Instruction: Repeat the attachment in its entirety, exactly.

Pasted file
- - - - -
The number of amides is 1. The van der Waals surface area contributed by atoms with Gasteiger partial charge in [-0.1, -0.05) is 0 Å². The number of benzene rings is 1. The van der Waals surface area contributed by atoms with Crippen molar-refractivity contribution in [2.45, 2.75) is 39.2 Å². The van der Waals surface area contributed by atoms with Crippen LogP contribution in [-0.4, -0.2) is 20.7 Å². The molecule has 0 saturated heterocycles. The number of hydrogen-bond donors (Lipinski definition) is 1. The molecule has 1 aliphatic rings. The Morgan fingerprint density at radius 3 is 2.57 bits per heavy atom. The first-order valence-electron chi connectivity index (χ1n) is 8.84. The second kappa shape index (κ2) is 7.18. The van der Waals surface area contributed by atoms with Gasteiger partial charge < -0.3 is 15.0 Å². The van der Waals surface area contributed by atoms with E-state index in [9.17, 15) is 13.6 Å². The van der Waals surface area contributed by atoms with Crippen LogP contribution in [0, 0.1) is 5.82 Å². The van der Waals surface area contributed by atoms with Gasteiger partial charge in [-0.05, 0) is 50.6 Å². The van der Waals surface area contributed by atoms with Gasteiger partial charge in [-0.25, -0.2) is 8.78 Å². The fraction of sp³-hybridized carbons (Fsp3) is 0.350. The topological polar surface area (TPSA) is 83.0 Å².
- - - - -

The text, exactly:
The number of amides is 1. The van der Waals surface area contributed by atoms with Gasteiger partial charge in [-0.1, -0.05) is 0 Å². The number of benzene rings is 1. The van der Waals surface area contributed by atoms with Crippen molar-refractivity contribution in [2.45, 2.75) is 39.2 Å². The van der Waals surface area contributed by atoms with Crippen LogP contribution in [-0.4, -0.2) is 20.7 Å². The molecule has 0 saturated heterocycles. The number of hydrogen-bond donors (Lipinski definition) is 1. The molecule has 1 aliphatic rings. The Morgan fingerprint density at radius 3 is 2.57 bits per heavy atom. The first-order valence-electron chi connectivity index (χ1n) is 8.84. The second kappa shape index (κ2) is 7.18. The van der Waals surface area contributed by atoms with Gasteiger partial charge < -0.3 is 15.0 Å². The van der Waals surface area contributed by atoms with E-state index in [9.17, 15) is 13.6 Å². The van der Waals surface area contributed by atoms with Crippen LogP contribution in [0, 0.1) is 5.82 Å². The van der Waals surface area contributed by atoms with Gasteiger partial charge in [-0.05, 0) is 50.6 Å². The van der Waals surface area contributed by atoms with Gasteiger partial charge in [-0.25, -0.2) is 8.78 Å². The fraction of sp³-hybridized carbons (Fsp3) is 0.350. The topological polar surface area (TPSA) is 83.0 Å².